Applicants are not presently allowed to know what areas BT has agreed to cover, or what speeds it will deliver to those areas. Recent guidance to local councils stated, “Local Bodies must note that under the terms of the (BDUK Framework) Call Off Contracts the elements of the SCT (speed and coverage template) provided by the Supplier (including the ‘no build’ tags) cannot be disclosed to any Community Project.”

This means would-be community operators must work blind in making their proposals. Nor are local councils allowed to say where or by how much a community proposal overlaps a planned BT area.

According to the guidance, BT is allowed to conduct an impact assessment of the proposal on its own roll-out. If most of the homes in the proposal will be covered by BT, the application will fail and those homes will receive a service from BT.

If the proposal has a ‘material impact”, the local authority can either negotiate a variation to BT’s contract or run a new procurement. This could pit BT against the community project, but with asymmetric knowledge of each other’s speed and coverage plans. For the community project to go ahead at all, it must “be clearly established that premises are eligible premises for funding under the RCBF”.

The RCBF hopes to cover 70,000 homes in the so-called last 10%. These are homes that will not receive a broadband service of at least 24Mbps download either from BT’s commercial roll-out or the local county council’s NGA procurement, all of which so far have gone to BT and cover half the country.

So far just four RCBF applications of around 80 have been approved, and 52 have been asked for more details. Some have been waiting 18 months for approval. The approved schemes, covering 1,537 homes, are Rothbury, Northumberland, which will get £460,000, half the total project cost; Tove, Northamptonshire, £117,000, also 50% of the total project cost; and two in Cumbria.

In essence it means RCBF is rapidly becoming another fund for BT as BT alone can determine the impact. Why would BT  demonstrate a low impact for handing over the reins to a community, thus creating a competitor, when it could have the money itself?

Written by Br0kenTeleph0n3

2013/06/05 at 06:00

How Ofcom encourages network ‘slum landlords’

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Because Ofcom’s regulations do not reflect the underlying technology change from time division multiplexing (TDM) to statistically multiplexed packet switching, those who control access to network-based services can and do behave like “slum landlords”.

This observation is contained in a response to an Ofcom consultation on how its regulations need to change so as to not discourage shared works, shared facilities or revenue sharing and rather support mechanisms for this.

Consulting firm Predictable Network Solutions (PNS) told Ofcom “The market and regulatory structure that has emerged is one that requires the monopolist to charge ‘rent’, and where there is no other measure than the rent that is charged, the result is a race to the bottom where monopolists become ‘slum landlords’ and fitness for purpose is entirely lost.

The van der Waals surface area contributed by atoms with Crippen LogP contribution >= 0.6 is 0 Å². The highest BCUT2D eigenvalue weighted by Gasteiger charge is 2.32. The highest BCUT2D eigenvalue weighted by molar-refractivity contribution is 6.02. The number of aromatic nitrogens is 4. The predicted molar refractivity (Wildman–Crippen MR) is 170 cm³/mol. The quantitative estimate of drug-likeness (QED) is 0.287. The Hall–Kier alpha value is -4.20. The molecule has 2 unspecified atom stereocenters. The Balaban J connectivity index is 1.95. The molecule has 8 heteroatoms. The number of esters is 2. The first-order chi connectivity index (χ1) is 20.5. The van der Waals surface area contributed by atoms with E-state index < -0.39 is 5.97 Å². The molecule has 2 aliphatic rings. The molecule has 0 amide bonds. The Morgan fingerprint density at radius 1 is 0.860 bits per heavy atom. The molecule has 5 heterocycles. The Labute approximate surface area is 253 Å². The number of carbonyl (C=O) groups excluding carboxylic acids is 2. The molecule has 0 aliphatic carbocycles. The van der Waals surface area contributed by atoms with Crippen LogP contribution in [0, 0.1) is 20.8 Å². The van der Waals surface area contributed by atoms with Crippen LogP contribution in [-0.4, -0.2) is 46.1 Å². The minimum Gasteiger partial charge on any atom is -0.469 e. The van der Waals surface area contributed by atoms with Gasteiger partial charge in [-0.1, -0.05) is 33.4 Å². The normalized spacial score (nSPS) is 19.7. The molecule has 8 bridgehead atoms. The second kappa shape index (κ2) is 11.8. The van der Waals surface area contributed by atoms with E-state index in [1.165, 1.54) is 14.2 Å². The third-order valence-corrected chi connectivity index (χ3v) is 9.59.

“Money is charged for access to the resource, not for the resultant outcome, and this attitude persists along the value chain, so that all the accumulated risk (that outcomes will not be achieved) is dumped onto the final customer.”

PNS said its work revealed “an emerging pattern that points to structural flaws in the UK telecoms market. In our view, these flaws constitute a substantive risk that many of the potential benefits to the UK of robust, reliable, ubiquitous and cost-effective telecommunications will not be realised.”

It ascribed this to Ofcom’s traditional view that telecoms is about “deterministic and centrally controlled” circuits rather than packets. “The created retail services are, essentially ‘purpose-for-fitness’, in that ‘you get what you get’; there is no specification of what is delivered, and it is the end users’ problem to find a way of exploiting whatever it is. It is this divergence of expectation from delivery that is creating large scale (and costly) hazards,” it said.

PSN said the current market structure has led to a focus only on the rate of financial return on capital investment. This has been to the detriment of service outcomes.

“Where there is fitness for purpose in the current system (eg TDM), it is fitness for a historical purpose, with no flexibility that would encourage innovation. A further consequence of this ‘rental’ model is there is no market for concurrent services to the end user.”

PNS said customers can switch access providers, but they cannot switch service providers, for example one delivering reliable streaming video, one VoIP and one general web access.

To reduce the risk of owning a network but no “tenants” (think Digital Region), incumbents had to work at “large scale”, and rip off competitors with high prices (think of the fight between BT and Sky over TV content) for access to the network.

This also affects wholesale customers. PNS noted that mobile network operators need to backhaul LTE traffic from small cells. TDM circuits are too costly, so they need to use DSL. “However, the lack of any guarantee of the transport characteristics of such connections (ie mass market DSL) makes their use in a RAN [radio access network] problematic, as the protocols employed were developed to work over TDM.”

PNS called for “an underlying carrier that can offer services that are appropriately isolated from each other and differentiated and guaranteed performance characteristics. A competitive market can then develop in delivering concurrent services over this infrastructure (including, but not limited to, non-discriminatory internet access).”

PNS recommended a regime where service providers offer a set of services with well-defined, quantifiable and verifiable outcomes. These could be offered equally well by competing entities, and other players could built further layers of service on top of them.

Note: Other responders were Ofcom’s Advisory Committee for Wales, Arqiva, the Mobile Operators Association, Virgin Media, Vodafone, and the Wireless Infrastructure Group.